The Federalist Papers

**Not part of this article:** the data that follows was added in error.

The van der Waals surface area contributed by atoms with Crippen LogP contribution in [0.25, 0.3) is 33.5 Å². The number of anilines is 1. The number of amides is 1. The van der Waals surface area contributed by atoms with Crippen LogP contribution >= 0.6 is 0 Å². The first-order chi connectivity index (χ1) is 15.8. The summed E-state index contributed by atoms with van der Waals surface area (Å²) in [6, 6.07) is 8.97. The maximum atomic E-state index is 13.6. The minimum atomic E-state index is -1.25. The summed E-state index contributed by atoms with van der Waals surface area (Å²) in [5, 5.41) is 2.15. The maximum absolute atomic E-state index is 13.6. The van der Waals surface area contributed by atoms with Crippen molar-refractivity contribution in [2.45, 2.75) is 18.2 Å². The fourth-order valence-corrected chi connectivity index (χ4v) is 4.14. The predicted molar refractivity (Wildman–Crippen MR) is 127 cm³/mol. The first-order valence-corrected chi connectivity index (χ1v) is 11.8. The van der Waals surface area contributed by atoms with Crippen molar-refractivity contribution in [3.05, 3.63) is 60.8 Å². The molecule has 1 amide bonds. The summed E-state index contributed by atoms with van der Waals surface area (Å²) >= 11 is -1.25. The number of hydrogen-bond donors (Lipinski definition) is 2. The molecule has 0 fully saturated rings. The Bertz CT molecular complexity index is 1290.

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Isaac Kramnick’s “Discourse of Politics in 1787” deals with the paradigm of homo civicus (civic humanism) and liberalism in the Constitution, the Federalist and Antifederalist papers along with political positions used to address the concepts of virtue and power. The historical background of 1787 establishes the United States as a country incapable of defending its sovereignty as an independent nation and, in the same time, a confederation of sovereign states with a weak central government. This is why, on February 21, 1787, a convention of state delegates was called at Philadelphia in order to propose a plan of government. Finally, the Constitutional Convention began deliberations on May 25, 1787 and in September 17, 1787 the first Constitution of the United States was adopted. James Madison is recognized as being the “Father of the Constitution”. After the drafting of the Constitution, Madison became one of the leaders in the process of ratifying it. He collaborated with Alexander Hamilton and John Jay in what will became known as the “Federalist Papers”. The papers were political polemics, a series of 85 articles written in order to support the ratification and to explain how the proposed Constitution would work. They did this mainly by responding to criticism from Antifederalists (the opponents of the Constitution) who argued that America should be transformed into what Samuel Adams called a “Christian Sparta” and insisted that a virtuous republican government will require a reduced area and a unitary population. On the other hand, the Federalists who had a more liberal, modern view claimed that America should be an individualistic and competitive country, preoccupied with private rights and personal autonomy. At the time the papers were published, their authorship was anonymous, though people of the time thought Hamilton, Madison and Jay as the most likely authors. James Madison became a leading member of the U.S. House of Representatives from Virginia...
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